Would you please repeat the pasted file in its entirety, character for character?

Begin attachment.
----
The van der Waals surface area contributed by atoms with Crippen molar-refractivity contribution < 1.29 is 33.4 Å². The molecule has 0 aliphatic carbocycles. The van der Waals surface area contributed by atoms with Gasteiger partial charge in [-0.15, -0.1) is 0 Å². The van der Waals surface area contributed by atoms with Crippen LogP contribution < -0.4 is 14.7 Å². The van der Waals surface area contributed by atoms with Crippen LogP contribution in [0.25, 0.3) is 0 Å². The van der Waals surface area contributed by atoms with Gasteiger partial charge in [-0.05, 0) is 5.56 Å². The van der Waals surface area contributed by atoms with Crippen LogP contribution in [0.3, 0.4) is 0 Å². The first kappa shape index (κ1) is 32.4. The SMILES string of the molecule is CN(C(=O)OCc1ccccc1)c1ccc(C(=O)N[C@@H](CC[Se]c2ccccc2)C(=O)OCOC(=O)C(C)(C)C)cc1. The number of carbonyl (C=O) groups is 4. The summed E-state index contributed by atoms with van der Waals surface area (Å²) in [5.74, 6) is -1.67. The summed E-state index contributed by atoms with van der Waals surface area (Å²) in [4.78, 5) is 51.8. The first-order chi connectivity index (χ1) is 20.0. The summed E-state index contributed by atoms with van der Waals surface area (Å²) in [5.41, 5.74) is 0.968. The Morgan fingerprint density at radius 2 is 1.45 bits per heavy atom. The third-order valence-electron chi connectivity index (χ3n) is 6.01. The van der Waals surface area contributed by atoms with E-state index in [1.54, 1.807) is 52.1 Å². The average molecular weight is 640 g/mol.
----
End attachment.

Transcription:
The van der Waals surface area contributed by atoms with Crippen molar-refractivity contribution < 1.29 is 33.4 Å². The molecule has 0 aliphatic carbocycles. The van der Waals surface area contributed by atoms with Gasteiger partial charge in [-0.15, -0.1) is 0 Å². The van der Waals surface area contributed by atoms with Crippen LogP contribution < -0.4 is 14.7 Å². The van der Waals surface area contributed by atoms with Crippen LogP contribution in [0.25, 0.3) is 0 Å². The van der Waals surface area contributed by atoms with Gasteiger partial charge in [-0.05, 0) is 5.56 Å². The van der Waals surface area contributed by atoms with Crippen LogP contribution in [0.3, 0.4) is 0 Å². The first kappa shape index (κ1) is 32.4. The SMILES string of the molecule is CN(C(=O)OCc1ccccc1)c1ccc(C(=O)N[C@@H](CC[Se]c2ccccc2)C(=O)OCOC(=O)C(C)(C)C)cc1. The number of carbonyl (C=O) groups is 4. The summed E-state index contributed by atoms with van der Waals surface area (Å²) in [5.74, 6) is -1.67. The summed E-state index contributed by atoms with van der Waals surface area (Å²) in [4.78, 5) is 51.8. The first-order chi connectivity index (χ1) is 20.0. The summed E-state index contributed by atoms with van der Waals surface area (Å²) in [5.41, 5.74) is 0.968. The Morgan fingerprint density at radius 2 is 1.45 bits per heavy atom. The third-order valence-electron chi connectivity index (χ3n) is 6.01. The van der Waals surface area contributed by atoms with E-state index in [1.54, 1.807) is 52.1 Å². The average molecular weight is 640 g/mol.